Prevalence and heritability of skin picking in an adult community sample: A twin study

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Skin-picking disorder (SPD) is a disabling psychiatric condition that can lead to skin damage and other medical complications. Epidemiological data is scarce and its causes are unknown. The present study examined the prevalence and heritability of skin-picking symptoms in a large sample of twins. A total of 2,518 twins completed a valid and reliable self-report measure of skin-picking behavior. The prevalence of clinically significant skin picking was established using empirically derived cut-offs. Twin modeling methods were employed to decompose the variance in the liability to skin picking into additive genetic and shared and non-shared environmental factors. A total of 1.2% of twins scored above the cut-off, indicative of clinically significant skin picking. All these participants were women. Univariate model-fitting analyses (female twins only, N?=?2,191) showed that genetic factors accounted for approximately 40% (95% CI 1958%) of the variance in skin picking, with non-shared environmental factors and measurement error accounting for the remaining variance (60% [95% CI 4281%]). Shared environmental factors were negligible. It is concluded that pathological skin picking is relatively prevalent problem, particularly among women, and that it tends to run in families primarily due to genetic factors. Non-shared environmental factors are also likely to play an important role in its etiology. (C) 2012 Wiley Periodicals, Inc.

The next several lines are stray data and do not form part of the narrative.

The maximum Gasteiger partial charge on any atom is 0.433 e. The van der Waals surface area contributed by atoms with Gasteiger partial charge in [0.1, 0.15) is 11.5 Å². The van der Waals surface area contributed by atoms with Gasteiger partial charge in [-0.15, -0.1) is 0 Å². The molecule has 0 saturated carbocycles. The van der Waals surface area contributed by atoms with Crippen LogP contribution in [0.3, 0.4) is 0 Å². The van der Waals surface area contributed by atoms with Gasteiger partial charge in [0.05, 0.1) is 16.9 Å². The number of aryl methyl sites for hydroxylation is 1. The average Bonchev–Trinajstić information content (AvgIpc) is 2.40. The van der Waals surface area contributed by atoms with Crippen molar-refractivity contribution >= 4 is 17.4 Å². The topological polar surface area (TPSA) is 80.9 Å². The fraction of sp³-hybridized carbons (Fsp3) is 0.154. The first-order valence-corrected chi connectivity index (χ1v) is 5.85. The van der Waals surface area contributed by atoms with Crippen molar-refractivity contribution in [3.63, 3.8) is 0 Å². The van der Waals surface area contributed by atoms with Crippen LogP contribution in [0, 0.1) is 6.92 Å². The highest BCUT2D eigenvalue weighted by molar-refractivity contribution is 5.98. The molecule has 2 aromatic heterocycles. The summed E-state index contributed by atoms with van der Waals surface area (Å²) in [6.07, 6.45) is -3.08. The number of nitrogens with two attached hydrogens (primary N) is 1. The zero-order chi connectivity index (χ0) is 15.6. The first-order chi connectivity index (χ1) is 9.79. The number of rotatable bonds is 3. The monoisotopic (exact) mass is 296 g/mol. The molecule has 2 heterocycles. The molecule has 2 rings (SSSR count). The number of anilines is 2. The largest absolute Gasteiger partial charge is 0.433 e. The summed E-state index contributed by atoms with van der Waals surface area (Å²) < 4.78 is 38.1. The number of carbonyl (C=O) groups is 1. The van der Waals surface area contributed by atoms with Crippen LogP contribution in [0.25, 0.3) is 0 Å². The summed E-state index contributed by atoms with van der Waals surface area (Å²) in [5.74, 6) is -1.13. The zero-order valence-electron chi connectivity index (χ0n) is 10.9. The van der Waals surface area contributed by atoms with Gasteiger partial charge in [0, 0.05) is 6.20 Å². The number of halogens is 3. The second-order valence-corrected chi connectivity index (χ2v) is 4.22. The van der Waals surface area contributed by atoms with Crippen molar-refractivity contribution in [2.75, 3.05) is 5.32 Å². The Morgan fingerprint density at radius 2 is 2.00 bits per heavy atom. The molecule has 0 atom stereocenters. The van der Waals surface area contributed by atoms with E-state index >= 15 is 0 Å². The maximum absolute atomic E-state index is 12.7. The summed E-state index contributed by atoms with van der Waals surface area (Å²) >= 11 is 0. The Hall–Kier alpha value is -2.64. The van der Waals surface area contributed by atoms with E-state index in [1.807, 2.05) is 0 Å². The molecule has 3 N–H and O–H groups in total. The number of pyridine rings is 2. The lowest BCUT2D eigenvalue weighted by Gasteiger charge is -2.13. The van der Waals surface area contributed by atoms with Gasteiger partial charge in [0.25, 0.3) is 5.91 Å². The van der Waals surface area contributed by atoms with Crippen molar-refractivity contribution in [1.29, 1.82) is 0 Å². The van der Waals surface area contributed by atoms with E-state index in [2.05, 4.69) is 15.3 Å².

Original languageEnglish
Pages (from-to)605-610
Number of pages6
JournalAmerican Journal of Medical Genetics. Part B: Neuropsychiatric Genetics
Issue number5
Early online date22 May 2012
Publication statusPublished - Jul 2012


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